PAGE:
I have stopped using a "land" telephone for more than 20 years. I am probably one of the first few NOT to have a home telephone line.

 

I don't use the UTP network cable either. As soon as WIFI became available 15-20 years ago, I've switched to wireless and never looked back. (I was a Novell CNE in a previous life, and have designed many trading floor/inhouse network infrastructures for my previous companies. I use wireless exclusively myself, no physical cables.)

I am using a MacBook now, and it doesn't even have a LAN port.

 

So, this is a clean, elegant solution for home networking. Just one device, and I can have internet, telephone, and wireless connectivity. There are 3 coax outlets in my condo. So, I can use one for TV, and one for internet. Sweet.  (I added a phone just because it's available as a 'package'. Ok, I can use the phone as 'emergency backup'.)

The nightmare came when the modem started disconnecting EVERY SINGLE DAY and NIGHT..... 

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This condo, just TOP, only has a Coax outlet. They probably expect people to have a wall mount TV. But didn't they know fibre is coming, that they should provide a few DATA ports instead ? What has the internet providers and the gov been doing defining the "new standards" ? Didn't they see it coming ?

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For so many years, I've been happily using a low 11Mbps for home network. Just do some browsing, send some emails, watch some Youtube videos. What good is the change from 11Mbps to 1000Mbps ? Is everybody start downloading tons of movies at home ?

Screen Shot 2016-07-23 at 8.50.35 AM.png

 

The DIR-868L will have  802.11ac wireless. So,there shouldn't be any need for any physical cables at all.

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The trouble comes when the TEL and IPTV ports are provided by the ONT, and it's back to physical cables again.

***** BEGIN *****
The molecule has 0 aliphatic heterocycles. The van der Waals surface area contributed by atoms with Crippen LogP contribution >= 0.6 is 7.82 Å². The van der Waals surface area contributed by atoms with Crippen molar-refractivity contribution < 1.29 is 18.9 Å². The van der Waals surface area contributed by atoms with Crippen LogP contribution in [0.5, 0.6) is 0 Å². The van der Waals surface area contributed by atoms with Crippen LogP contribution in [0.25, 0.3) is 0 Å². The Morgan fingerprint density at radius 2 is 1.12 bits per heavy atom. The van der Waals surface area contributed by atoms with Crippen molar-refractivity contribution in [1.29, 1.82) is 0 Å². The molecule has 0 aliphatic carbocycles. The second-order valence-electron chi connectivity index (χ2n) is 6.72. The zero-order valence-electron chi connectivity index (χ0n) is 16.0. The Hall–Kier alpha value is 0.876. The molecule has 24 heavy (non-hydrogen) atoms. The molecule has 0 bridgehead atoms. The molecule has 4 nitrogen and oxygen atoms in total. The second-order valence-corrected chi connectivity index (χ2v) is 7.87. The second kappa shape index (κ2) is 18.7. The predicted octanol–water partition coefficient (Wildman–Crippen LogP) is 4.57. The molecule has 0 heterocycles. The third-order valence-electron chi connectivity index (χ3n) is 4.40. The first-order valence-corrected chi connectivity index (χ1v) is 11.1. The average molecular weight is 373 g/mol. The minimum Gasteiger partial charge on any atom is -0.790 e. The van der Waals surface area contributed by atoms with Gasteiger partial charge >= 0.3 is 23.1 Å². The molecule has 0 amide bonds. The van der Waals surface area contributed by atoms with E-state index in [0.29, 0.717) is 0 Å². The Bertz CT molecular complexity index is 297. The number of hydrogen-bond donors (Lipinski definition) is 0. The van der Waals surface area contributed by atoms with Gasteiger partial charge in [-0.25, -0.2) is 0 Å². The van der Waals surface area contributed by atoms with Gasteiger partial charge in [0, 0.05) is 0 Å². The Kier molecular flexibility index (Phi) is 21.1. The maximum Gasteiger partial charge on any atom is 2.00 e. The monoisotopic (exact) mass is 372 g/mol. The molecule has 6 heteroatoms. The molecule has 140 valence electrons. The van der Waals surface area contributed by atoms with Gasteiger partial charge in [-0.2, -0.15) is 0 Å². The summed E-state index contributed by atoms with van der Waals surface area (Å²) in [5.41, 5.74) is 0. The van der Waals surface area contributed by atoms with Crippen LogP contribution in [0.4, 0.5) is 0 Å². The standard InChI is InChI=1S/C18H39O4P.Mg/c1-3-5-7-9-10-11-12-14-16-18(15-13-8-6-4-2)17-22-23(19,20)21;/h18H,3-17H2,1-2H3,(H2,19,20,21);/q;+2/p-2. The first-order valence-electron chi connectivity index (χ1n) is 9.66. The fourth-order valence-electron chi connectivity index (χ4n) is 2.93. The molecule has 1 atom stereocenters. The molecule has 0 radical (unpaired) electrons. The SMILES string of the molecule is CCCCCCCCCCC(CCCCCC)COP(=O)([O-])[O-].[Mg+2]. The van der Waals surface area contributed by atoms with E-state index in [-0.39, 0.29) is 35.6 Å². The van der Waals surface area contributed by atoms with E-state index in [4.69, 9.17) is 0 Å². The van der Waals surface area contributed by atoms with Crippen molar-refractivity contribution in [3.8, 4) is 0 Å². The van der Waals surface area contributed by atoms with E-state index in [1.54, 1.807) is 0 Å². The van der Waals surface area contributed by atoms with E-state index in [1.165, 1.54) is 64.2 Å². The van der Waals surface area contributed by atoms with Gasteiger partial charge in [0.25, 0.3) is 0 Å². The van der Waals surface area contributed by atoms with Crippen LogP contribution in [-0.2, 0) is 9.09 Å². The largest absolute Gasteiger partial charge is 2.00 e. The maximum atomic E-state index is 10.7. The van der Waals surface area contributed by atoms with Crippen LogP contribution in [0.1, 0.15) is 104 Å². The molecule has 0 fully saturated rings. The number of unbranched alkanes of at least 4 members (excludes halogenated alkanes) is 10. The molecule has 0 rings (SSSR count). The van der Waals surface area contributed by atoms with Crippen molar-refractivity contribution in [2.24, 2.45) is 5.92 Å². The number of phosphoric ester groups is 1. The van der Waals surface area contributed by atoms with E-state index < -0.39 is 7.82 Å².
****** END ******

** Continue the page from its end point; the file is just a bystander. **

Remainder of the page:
So, since I don't need a land telephone, I can just don't use the TEL port.

And if the IPTV proves to be a pain, I can probably continue to use the Coax connection until the service dies. Then, I'll just switch to some other internet TV solutions instead. I don't watch much TV anyway.

So, after all the trouble of replacing the existing cable modem with a fibre connectivity, it's still back to the same internet connection. It will be faster, but I don't yet know what I can do with a 1Gbps fast network. I don't know what is the 'killer application' that one must have a gigabit network in order to enjoy it....

Honored Contributor

Re: New fibre installation, using existing structured cabling

I've got all my new toys from Sim Lim/Challenger. I shall experiment with these and see what works.

The "powerline adapter" is just a fun toy. Never used before. It will be interesting if it does work.

The new SmartCam doen't use any cable anyway. Pure wireless. 

 

By the way, I've learned a lot from all the replies received. Really thank you guys. I think some of these replies will benefit those that will be installing the fibre internet, but just as puzzled as I was about how it will be wired up.

 

I try NOT to change any existing cabling, just making use what's already available. If the powerline adapter solution works, use it. If not, just toss it out. Everything is a learning experience.

 

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Honored Contributor

Re: New fibre installation, using existing structured cabling

Should have gone for the Easy Smart Switch @$39.  That would allow you to play with vlans and you'd have a nice switched network, just one cable to carry TV and data signals.  I think you'd find it a nice challenge given your Novell background.

 

Also once you put in webcams, stream netflix, etc you'd find the bandwith useful for smooth operation. 

Honored Contributor

Re: New fibre installation, using existing structured cabling

Found these. Test from my MacBook Air, wireless. I'll test again after the fibre installation.

 

 

https://fast.com/

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http://beta.speedtest.net/